JOURNAL OF THE AMERICAN REVOLUTION Debunks Myths and Addresses Unanswered Questions
Academic journals on the subject of early America often over-intellectualize topics and can easily intimidate casual readers. Popular websites and periodicals, when they do tackle the Revolutionary War, typically don't provide the substance, depth or breadth of historical study craved by serious readers. Aiming to fill the middle ground void is the new book Journal of the American Revolution (ISBN: 9780966075182; Ertel Publishing; November 2013; $26.95 U.S.; Hardcover; History).
The book is a remarkably presented collection of never-before-published essays and remastered articles from the webzine Journal of the American Revolution (allthingsliberty.com), which was founded in January 2013 by Todd Andrlik, author of Reporting the Revolutionary War (Sourcebooks, 2012). The book and website are edited by historians Todd Andrlik, Hugh T. Harrington and Don N. Hagist, and feature numerous expert contributors.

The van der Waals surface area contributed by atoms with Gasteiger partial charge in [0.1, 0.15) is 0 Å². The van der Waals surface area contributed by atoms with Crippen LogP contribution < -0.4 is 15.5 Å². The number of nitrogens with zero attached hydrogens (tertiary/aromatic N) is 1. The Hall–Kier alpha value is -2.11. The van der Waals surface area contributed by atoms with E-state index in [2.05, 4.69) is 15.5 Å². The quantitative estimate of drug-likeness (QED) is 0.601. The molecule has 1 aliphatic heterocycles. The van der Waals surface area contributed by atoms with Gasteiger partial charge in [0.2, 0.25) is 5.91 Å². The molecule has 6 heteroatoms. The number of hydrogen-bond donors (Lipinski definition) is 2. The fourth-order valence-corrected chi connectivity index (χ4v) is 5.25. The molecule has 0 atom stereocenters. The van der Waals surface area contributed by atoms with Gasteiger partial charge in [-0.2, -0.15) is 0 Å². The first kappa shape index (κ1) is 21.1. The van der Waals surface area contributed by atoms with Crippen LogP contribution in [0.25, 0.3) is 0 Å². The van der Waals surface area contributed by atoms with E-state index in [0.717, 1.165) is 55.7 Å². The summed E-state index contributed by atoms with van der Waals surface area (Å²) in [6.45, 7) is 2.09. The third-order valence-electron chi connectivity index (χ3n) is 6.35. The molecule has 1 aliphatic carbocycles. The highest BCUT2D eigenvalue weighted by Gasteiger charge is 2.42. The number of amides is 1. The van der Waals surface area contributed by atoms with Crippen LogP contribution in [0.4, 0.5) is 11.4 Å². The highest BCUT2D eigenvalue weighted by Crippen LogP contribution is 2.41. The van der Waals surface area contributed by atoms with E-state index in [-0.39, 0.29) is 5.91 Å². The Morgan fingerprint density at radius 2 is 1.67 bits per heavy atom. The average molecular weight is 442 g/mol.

"After publishing 200 articles online for 250,000 readers, we are reversing the publishing trend, going digital to print, and offering our readers this stunning collector's print edition of important historical research and writing," said Andrlik.
In a world of increasing historical illiteracy and apathy, Journal of the American Revolution publishes passionate, creative and smart content intended to make history more palatable. It aims to delight casual readers, novice historians and expert scholars equally. Its content has been featured by MSNBC, Smithsonian, Slate and many more. The book presents groundbreaking story lines via a healthy variety of in-depth features and engaging columns, in both short- and long-form, with an eye for accuracy over legend. Each article is accompanied by high definition images - portraits, maps, photos and more - including some that are appearing in print for the first time.